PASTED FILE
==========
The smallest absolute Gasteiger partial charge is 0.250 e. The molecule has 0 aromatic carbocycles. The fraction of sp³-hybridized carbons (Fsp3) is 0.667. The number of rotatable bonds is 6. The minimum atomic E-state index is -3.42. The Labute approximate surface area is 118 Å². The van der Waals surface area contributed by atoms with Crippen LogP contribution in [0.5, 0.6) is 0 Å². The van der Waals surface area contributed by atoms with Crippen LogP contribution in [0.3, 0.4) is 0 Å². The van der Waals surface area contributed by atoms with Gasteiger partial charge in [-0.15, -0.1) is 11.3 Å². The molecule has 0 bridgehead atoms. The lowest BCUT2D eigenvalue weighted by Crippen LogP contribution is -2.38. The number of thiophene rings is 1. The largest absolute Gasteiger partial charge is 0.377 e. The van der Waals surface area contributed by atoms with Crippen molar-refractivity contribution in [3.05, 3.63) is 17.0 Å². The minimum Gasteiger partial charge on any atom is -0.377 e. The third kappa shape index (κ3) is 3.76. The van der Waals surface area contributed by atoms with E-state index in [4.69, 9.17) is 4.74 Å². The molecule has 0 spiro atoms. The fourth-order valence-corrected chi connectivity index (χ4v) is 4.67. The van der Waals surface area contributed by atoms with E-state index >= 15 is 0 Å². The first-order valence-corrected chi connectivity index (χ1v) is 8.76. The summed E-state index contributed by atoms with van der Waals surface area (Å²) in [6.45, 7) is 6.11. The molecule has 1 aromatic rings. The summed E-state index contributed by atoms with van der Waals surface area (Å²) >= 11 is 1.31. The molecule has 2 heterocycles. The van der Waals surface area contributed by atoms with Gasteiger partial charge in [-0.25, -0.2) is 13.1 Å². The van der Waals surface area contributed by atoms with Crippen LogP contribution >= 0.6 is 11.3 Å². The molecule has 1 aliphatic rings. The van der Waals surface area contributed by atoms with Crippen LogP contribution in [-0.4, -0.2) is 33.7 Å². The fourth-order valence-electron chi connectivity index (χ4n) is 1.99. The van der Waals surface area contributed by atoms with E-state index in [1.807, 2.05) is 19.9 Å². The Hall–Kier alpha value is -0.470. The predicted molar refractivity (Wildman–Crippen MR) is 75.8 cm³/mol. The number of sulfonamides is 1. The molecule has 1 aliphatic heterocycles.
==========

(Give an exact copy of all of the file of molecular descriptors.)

The smallest absolute Gasteiger partial charge is 0.250 e. The molecule has 0 aromatic carbocycles. The fraction of sp³-hybridized carbons (Fsp3) is 0.667. The number of rotatable bonds is 6. The minimum atomic E-state index is -3.42. The Labute approximate surface area is 118 Å². The van der Waals surface area contributed by atoms with Crippen LogP contribution in [0.5, 0.6) is 0 Å². The van der Waals surface area contributed by atoms with Crippen LogP contribution in [0.3, 0.4) is 0 Å². The van der Waals surface area contributed by atoms with Gasteiger partial charge in [-0.15, -0.1) is 11.3 Å². The molecule has 0 bridgehead atoms. The lowest BCUT2D eigenvalue weighted by Crippen LogP contribution is -2.38. The number of thiophene rings is 1. The largest absolute Gasteiger partial charge is 0.377 e. The van der Waals surface area contributed by atoms with Crippen molar-refractivity contribution in [3.05, 3.63) is 17.0 Å². The minimum Gasteiger partial charge on any atom is -0.377 e. The third kappa shape index (κ3) is 3.76. The van der Waals surface area contributed by atoms with E-state index in [4.69, 9.17) is 4.74 Å². The molecule has 0 spiro atoms. The fourth-order valence-corrected chi connectivity index (χ4v) is 4.67. The van der Waals surface area contributed by atoms with E-state index >= 15 is 0 Å². The first-order valence-corrected chi connectivity index (χ1v) is 8.76. The summed E-state index contributed by atoms with van der Waals surface area (Å²) in [6.45, 7) is 6.11. The molecule has 1 aromatic rings. The summed E-state index contributed by atoms with van der Waals surface area (Å²) >= 11 is 1.31. The molecule has 2 heterocycles. The van der Waals surface area contributed by atoms with Gasteiger partial charge in [-0.25, -0.2) is 13.1 Å². The van der Waals surface area contributed by atoms with Crippen LogP contribution >= 0.6 is 11.3 Å². The molecule has 1 aliphatic rings. The van der Waals surface area contributed by atoms with Crippen LogP contribution in [-0.4, -0.2) is 33.7 Å². The fourth-order valence-electron chi connectivity index (χ4n) is 1.99. The van der Waals surface area contributed by atoms with E-state index in [1.807, 2.05) is 19.9 Å². The Hall–Kier alpha value is -0.470. The predicted molar refractivity (Wildman–Crippen MR) is 75.8 cm³/mol. The number of sulfonamides is 1. The molecule has 1 aliphatic heterocycles.